13 Jefferson Davis – President of the C. S. A. Represented Mississippi in the House of Representatives from Served in the Army during the Mexican-American War United States Senator from Mississippi, United States Secretary of War from President of the C. S. A

14 “We feel that our cause is just and holy; we protest solemnly in the face of mankind that we desire peace at any sacrifice save that of honour and independence; we ask no conquest, no aggrandizement, no concession of any kind from the States with which we were lately confederated; all we ask is to be let alone; that those who never held power over us shall not now attempt our subjugation by arms.” ***President Jefferson Davis, April 29, 1861

15 Jefferson Davis and his Cabinet with General Lee

16 Davis’ first wife, Sarah Knox Taylor, died three months after they were married from malaria. His second wife was named Varina Howell. They had 6 children, but only 1 survived young adulthood and married.

17 W hile he had a lot of experience as a politician, Jefferson Davis ended up being an unsuccessful President of the C. S. A. He had an overbearing and over controlling personality, and didn’t like to trust things to other people to accomplish. He often chose friends for important positions, instead of people who were qualified. He failed to form any type of bond with the “common people”, and preferred to speak with politicians and military folk. He neglected to handle domestic problems well.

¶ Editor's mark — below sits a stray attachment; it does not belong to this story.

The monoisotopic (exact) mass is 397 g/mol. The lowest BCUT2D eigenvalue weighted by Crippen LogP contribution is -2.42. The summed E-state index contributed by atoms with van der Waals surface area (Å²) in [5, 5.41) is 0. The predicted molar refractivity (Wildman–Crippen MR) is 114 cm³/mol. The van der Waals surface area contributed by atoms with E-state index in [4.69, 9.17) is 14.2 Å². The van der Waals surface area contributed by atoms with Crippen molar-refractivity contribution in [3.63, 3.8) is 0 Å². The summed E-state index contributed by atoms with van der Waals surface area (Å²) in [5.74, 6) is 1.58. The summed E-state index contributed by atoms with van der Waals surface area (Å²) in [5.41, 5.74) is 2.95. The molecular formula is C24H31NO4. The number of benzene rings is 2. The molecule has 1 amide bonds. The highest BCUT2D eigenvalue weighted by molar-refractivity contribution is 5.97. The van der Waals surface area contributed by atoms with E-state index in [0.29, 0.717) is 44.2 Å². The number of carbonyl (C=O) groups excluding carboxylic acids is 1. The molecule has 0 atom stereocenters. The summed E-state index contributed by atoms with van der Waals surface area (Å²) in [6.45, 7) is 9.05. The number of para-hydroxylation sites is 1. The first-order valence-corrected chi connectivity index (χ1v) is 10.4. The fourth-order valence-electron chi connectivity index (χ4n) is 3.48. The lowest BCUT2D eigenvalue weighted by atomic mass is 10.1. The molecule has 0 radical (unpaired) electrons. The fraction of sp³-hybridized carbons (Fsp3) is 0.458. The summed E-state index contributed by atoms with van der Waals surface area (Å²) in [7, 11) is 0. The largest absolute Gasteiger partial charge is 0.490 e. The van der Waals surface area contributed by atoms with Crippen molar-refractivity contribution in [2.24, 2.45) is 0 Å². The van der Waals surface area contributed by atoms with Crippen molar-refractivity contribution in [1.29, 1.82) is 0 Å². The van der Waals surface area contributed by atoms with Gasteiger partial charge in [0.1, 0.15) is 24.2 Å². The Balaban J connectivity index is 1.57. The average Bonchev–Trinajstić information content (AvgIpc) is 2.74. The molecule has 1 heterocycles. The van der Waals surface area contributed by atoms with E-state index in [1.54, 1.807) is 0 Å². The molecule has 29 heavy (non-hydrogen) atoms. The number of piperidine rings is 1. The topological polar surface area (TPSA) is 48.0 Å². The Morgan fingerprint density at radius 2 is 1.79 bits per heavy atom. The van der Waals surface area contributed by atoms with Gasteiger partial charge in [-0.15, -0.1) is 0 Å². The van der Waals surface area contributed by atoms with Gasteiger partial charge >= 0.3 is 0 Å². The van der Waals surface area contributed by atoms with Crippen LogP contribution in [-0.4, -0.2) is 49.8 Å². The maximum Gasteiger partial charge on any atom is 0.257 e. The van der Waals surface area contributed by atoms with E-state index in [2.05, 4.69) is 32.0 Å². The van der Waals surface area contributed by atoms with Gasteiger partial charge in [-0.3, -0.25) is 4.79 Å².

18 An elderly Jefferson Davis around He was imprisoned briefly after the war, and charged with treason. However, he was not executed. In his later years he somewhat re-built his legacy.

19 Abraham Lincoln – President of the U. S. A. Had failed at many things at life, but persevered Little political experience in Washington, D. C. Somewhat impatient Positive attitude and sense of humor helped put those around him at ease

20 Lincoln warned the South in his Inaugural Address: "In your hands, my dissatisfied fellow countrymen, and not in mine, is the momentous issue of civil war. The government will not assail you.... You have no oath registered in Heaven to destroy the government, while I shall have the most solemn one to preserve, protect and defend it."

21 Lincoln and His Cabinet at the time of the Emancipation Proclamation

22 Lincoln married, Mary Todd from Kentucky. They had four sons, Robert, Eddie, Willie, and Tad. The eldest son, Robert was the only one to survive to adulthood. Eddie died at 3, Willie at 11, and Tad at 18. Mrs. Lincoln later spent time at a mental institution.

23 From his second inauguration speech on March 4, 1865, just 6 weeks before his assassination. Fondly do we hope—fervently do we pray—that this mighty scourge of war may speedily pass away. Yet, if God wills that it continue, until all the wealth piled by the bond-man's 250 years of unrequited toil shall be sunk, and until every drop of blood drawn with the lash, shall be paid by another drawn with the sword, as was said 3,000 years ago, so still it must be said, "the judgments of the Lord, are true and righteous altogether.“ With malice toward none; with charity for all; with firmness in the right, as God gives us to see the right, let us strive on to finish the work we are in; to bind up the nation's wounds; to care for him who shall have borne the battle, and for his widow, and his orphan—to do all which may achieve and cherish a just and lasting peace, among ourselves, and with all nations

24 Assassination Visiting Antietam One Month to Live